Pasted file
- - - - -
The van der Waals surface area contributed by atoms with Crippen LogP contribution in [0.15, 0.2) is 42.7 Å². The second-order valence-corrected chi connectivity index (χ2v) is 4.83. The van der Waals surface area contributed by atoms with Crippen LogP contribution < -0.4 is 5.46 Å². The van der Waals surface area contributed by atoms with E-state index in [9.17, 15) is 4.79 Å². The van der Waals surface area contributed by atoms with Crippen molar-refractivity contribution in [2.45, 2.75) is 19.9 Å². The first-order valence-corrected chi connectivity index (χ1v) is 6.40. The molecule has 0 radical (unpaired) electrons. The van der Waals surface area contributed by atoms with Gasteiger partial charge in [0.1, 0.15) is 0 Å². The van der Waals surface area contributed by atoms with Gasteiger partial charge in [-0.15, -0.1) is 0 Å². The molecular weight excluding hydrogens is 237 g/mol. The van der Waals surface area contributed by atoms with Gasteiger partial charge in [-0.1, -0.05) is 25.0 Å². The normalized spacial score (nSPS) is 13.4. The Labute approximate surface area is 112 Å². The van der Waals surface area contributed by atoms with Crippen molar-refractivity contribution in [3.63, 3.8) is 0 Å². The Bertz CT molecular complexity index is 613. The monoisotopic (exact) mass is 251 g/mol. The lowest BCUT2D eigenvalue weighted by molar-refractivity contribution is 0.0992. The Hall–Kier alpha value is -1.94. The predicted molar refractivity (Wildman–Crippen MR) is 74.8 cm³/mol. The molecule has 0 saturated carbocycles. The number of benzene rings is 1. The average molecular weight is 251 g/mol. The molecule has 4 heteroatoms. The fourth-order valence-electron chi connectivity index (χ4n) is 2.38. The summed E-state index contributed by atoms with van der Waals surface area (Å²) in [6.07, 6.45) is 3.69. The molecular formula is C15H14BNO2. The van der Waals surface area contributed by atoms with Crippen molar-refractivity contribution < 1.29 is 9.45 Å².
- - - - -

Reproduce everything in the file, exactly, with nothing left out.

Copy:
The van der Waals surface area contributed by atoms with Crippen LogP contribution in [0.15, 0.2) is 42.7 Å². The second-order valence-corrected chi connectivity index (χ2v) is 4.83. The van der Waals surface area contributed by atoms with Crippen LogP contribution < -0.4 is 5.46 Å². The van der Waals surface area contributed by atoms with E-state index in [9.17, 15) is 4.79 Å². The van der Waals surface area contributed by atoms with Crippen molar-refractivity contribution in [2.45, 2.75) is 19.9 Å². The first-order valence-corrected chi connectivity index (χ1v) is 6.40. The molecule has 0 radical (unpaired) electrons. The van der Waals surface area contributed by atoms with Gasteiger partial charge in [0.1, 0.15) is 0 Å². The van der Waals surface area contributed by atoms with Gasteiger partial charge in [-0.15, -0.1) is 0 Å². The molecular weight excluding hydrogens is 237 g/mol. The van der Waals surface area contributed by atoms with Gasteiger partial charge in [-0.1, -0.05) is 25.0 Å². The normalized spacial score (nSPS) is 13.4. The Labute approximate surface area is 112 Å². The van der Waals surface area contributed by atoms with Crippen molar-refractivity contribution in [3.63, 3.8) is 0 Å². The Bertz CT molecular complexity index is 613. The monoisotopic (exact) mass is 251 g/mol. The lowest BCUT2D eigenvalue weighted by molar-refractivity contribution is 0.0992. The Hall–Kier alpha value is -1.94. The predicted molar refractivity (Wildman–Crippen MR) is 74.8 cm³/mol. The molecule has 0 saturated carbocycles. The number of benzene rings is 1. The average molecular weight is 251 g/mol. The molecule has 4 heteroatoms. The fourth-order valence-electron chi connectivity index (χ4n) is 2.38. The summed E-state index contributed by atoms with van der Waals surface area (Å²) in [6.07, 6.45) is 3.69. The molecular formula is C15H14BNO2. The van der Waals surface area contributed by atoms with Crippen molar-refractivity contribution < 1.29 is 9.45 Å².